SAN FRANCISCO – A passenger on an American Airlines flight from India who sat near a woman with drug-resistant tuberculosis has tested positive for TB, federal health officials said.
The Centers for Disease Control and Prevention uncovered the second case after tracking down and testing more than two dozen passengers who sat near the woman on the December flight from New Delhi to Chicago.
But CDC officials cautioned Thursday that because the other passenger had lived in a country where TB is common, they could not determine how the infection was contracted.
"It's not really surprising to see people on a plane from a country with high TB prevalence testing positive for TB," said Shelly Diaz, a spokeswoman for the agency.
The 30-year-old woman diagnosed with the full-blown version of the disease late last year arrived in Chicago on Dec. 13 and then traveled on to San Francisco International Airport. Health officials said the woman learned in India that she was sick with TB but still boarded the international flight.
About a week after the flight landed, the woman showed up at the Stanford Hospital emergency room with a fever and chest pain and coughing up blood.
The Silicon Valley woman has since been released from the hospital after months in isolation but will remain quarantined at home for several more weeks, local health officials said.
"We don't really want anyone right now to come into contact with her," said Dr. Marty Fenstersheib, health officer for Santa Clara County.
The woman continues to take antibiotics, and a health care worker directly observes her taking her medication every day, a standard protocol for TB, Fenstersheib said. She may have to take drugs for up to two more years to completely eradicate the disease, he said.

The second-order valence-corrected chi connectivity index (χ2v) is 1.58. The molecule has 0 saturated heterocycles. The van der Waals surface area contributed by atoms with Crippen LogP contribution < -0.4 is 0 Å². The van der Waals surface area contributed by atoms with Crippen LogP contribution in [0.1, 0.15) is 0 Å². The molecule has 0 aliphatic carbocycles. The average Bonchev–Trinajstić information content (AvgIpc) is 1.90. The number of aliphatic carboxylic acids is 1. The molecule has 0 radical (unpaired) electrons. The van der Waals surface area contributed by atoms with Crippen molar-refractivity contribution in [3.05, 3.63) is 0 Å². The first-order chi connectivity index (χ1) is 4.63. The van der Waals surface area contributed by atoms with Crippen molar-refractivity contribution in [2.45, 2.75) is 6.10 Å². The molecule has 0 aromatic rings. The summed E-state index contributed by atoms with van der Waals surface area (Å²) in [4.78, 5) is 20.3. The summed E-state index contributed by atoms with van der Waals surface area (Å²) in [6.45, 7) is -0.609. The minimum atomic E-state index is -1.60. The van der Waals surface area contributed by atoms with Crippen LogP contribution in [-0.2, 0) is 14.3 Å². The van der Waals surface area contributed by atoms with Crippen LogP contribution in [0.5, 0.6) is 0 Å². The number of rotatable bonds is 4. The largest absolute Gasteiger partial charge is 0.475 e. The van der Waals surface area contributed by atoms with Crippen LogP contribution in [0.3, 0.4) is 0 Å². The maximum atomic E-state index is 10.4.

To determine whether the woman was the one who infected the other passenger, that person would have to develop the disease rather than just test positive for the germs that cause it, Diaz said.
Otherwise doctors have no way to test the TB bacteria to see if the strains match.
People who carry the germ that causes TB but do not have the active version of the disease are not contagious. Many people who carry TB do not develop symptoms that allow the disease to spread.
"This person is not a health threat at this time," Diaz said.
Under World Health Organization guidelines, a total of 44 passengers sitting within two rows of the infected woman on the flight from India to Chicago were considered at risk.
The CDC oversaw testing for 27 passengers. Others reported already being TB carriers, while some returned to their home countries before they could be tested.
Passengers who only sat near the woman on the Chicago-to-San Francisco flight were not exposed long enough to be infected, according to the CDC.
Last year, a TB patient caused an international health scare when he flew to Europe for his wedding, though no evidence has emerged that he spread the disease.